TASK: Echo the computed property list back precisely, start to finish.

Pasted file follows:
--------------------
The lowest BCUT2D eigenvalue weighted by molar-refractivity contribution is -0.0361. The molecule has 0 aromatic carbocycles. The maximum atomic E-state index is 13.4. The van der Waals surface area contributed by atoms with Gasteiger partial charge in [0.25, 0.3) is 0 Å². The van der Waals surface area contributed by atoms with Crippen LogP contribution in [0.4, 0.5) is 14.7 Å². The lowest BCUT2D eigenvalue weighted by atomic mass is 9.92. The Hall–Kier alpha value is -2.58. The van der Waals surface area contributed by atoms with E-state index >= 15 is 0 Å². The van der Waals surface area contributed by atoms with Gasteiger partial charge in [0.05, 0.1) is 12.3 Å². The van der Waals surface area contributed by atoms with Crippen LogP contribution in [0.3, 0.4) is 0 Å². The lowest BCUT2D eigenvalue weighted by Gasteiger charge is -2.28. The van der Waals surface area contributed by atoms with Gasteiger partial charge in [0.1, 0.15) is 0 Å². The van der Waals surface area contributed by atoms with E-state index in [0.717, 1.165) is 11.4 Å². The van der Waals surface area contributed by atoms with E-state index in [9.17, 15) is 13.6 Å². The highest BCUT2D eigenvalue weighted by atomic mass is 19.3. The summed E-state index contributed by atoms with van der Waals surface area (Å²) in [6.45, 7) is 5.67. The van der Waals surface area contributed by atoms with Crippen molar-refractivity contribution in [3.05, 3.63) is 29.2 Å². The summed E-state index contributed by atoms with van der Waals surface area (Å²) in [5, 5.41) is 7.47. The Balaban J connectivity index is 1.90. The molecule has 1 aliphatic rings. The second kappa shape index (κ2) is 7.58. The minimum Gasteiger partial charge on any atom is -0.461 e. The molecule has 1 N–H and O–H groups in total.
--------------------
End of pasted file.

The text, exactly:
The lowest BCUT2D eigenvalue weighted by molar-refractivity contribution is -0.0361. The molecule has 0 aromatic carbocycles. The maximum atomic E-state index is 13.4. The van der Waals surface area contributed by atoms with Gasteiger partial charge in [0.25, 0.3) is 0 Å². The van der Waals surface area contributed by atoms with Crippen LogP contribution in [0.4, 0.5) is 14.7 Å². The lowest BCUT2D eigenvalue weighted by atomic mass is 9.92. The Hall–Kier alpha value is -2.58. The van der Waals surface area contributed by atoms with E-state index >= 15 is 0 Å². The van der Waals surface area contributed by atoms with Gasteiger partial charge in [0.05, 0.1) is 12.3 Å². The van der Waals surface area contributed by atoms with Crippen LogP contribution in [0.3, 0.4) is 0 Å². The lowest BCUT2D eigenvalue weighted by Gasteiger charge is -2.28. The van der Waals surface area contributed by atoms with Gasteiger partial charge in [0.1, 0.15) is 0 Å². The van der Waals surface area contributed by atoms with E-state index in [0.717, 1.165) is 11.4 Å². The van der Waals surface area contributed by atoms with E-state index in [9.17, 15) is 13.6 Å². The highest BCUT2D eigenvalue weighted by atomic mass is 19.3. The summed E-state index contributed by atoms with van der Waals surface area (Å²) in [6.45, 7) is 5.67. The van der Waals surface area contributed by atoms with Crippen molar-refractivity contribution in [3.05, 3.63) is 29.2 Å². The summed E-state index contributed by atoms with van der Waals surface area (Å²) in [5, 5.41) is 7.47. The Balaban J connectivity index is 1.90. The molecule has 1 aliphatic rings. The second kappa shape index (κ2) is 7.58. The minimum Gasteiger partial charge on any atom is -0.461 e. The molecule has 1 N–H and O–H groups in total.